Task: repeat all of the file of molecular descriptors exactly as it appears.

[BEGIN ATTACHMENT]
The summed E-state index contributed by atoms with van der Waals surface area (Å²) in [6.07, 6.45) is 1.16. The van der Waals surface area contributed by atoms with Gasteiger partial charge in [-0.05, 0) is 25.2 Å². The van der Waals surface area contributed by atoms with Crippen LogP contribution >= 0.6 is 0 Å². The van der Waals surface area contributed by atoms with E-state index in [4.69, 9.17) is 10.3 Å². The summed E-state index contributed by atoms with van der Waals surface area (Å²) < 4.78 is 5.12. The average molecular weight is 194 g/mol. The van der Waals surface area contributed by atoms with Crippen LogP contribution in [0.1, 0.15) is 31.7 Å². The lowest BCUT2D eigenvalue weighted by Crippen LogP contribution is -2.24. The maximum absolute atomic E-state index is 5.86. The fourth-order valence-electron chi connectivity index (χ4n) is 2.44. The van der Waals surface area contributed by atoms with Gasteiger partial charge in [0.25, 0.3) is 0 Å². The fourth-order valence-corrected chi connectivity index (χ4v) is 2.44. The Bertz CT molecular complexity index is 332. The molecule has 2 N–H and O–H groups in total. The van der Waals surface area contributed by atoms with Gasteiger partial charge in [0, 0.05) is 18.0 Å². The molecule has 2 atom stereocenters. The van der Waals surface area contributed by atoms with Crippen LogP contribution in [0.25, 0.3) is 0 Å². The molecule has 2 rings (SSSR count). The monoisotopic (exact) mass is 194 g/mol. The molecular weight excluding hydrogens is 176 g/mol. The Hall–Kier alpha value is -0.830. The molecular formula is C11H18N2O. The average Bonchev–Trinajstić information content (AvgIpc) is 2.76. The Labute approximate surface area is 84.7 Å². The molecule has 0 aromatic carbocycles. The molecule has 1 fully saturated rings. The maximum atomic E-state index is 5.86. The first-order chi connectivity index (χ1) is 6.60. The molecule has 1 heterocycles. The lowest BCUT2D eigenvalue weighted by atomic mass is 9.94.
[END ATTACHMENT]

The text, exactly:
The summed E-state index contributed by atoms with van der Waals surface area (Å²) in [6.07, 6.45) is 1.16. The van der Waals surface area contributed by atoms with Gasteiger partial charge in [-0.05, 0) is 25.2 Å². The van der Waals surface area contributed by atoms with Crippen LogP contribution >= 0.6 is 0 Å². The van der Waals surface area contributed by atoms with E-state index in [4.69, 9.17) is 10.3 Å². The summed E-state index contributed by atoms with van der Waals surface area (Å²) < 4.78 is 5.12. The average molecular weight is 194 g/mol. The van der Waals surface area contributed by atoms with Crippen LogP contribution in [0.1, 0.15) is 31.7 Å². The lowest BCUT2D eigenvalue weighted by Crippen LogP contribution is -2.24. The maximum absolute atomic E-state index is 5.86. The fourth-order valence-electron chi connectivity index (χ4n) is 2.44. The van der Waals surface area contributed by atoms with Gasteiger partial charge in [0.25, 0.3) is 0 Å². The fourth-order valence-corrected chi connectivity index (χ4v) is 2.44. The Bertz CT molecular complexity index is 332. The molecule has 2 N–H and O–H groups in total. The van der Waals surface area contributed by atoms with Gasteiger partial charge in [0, 0.05) is 18.0 Å². The molecule has 2 atom stereocenters. The van der Waals surface area contributed by atoms with Crippen LogP contribution in [0.25, 0.3) is 0 Å². The molecule has 2 rings (SSSR count). The monoisotopic (exact) mass is 194 g/mol. The molecular weight excluding hydrogens is 176 g/mol. The Hall–Kier alpha value is -0.830. The molecular formula is C11H18N2O. The average Bonchev–Trinajstić information content (AvgIpc) is 2.76. The Labute approximate surface area is 84.7 Å². The molecule has 0 aromatic carbocycles. The molecule has 1 fully saturated rings. The maximum atomic E-state index is 5.86. The first-order chi connectivity index (χ1) is 6.60. The molecule has 1 heterocycles. The lowest BCUT2D eigenvalue weighted by atomic mass is 9.94.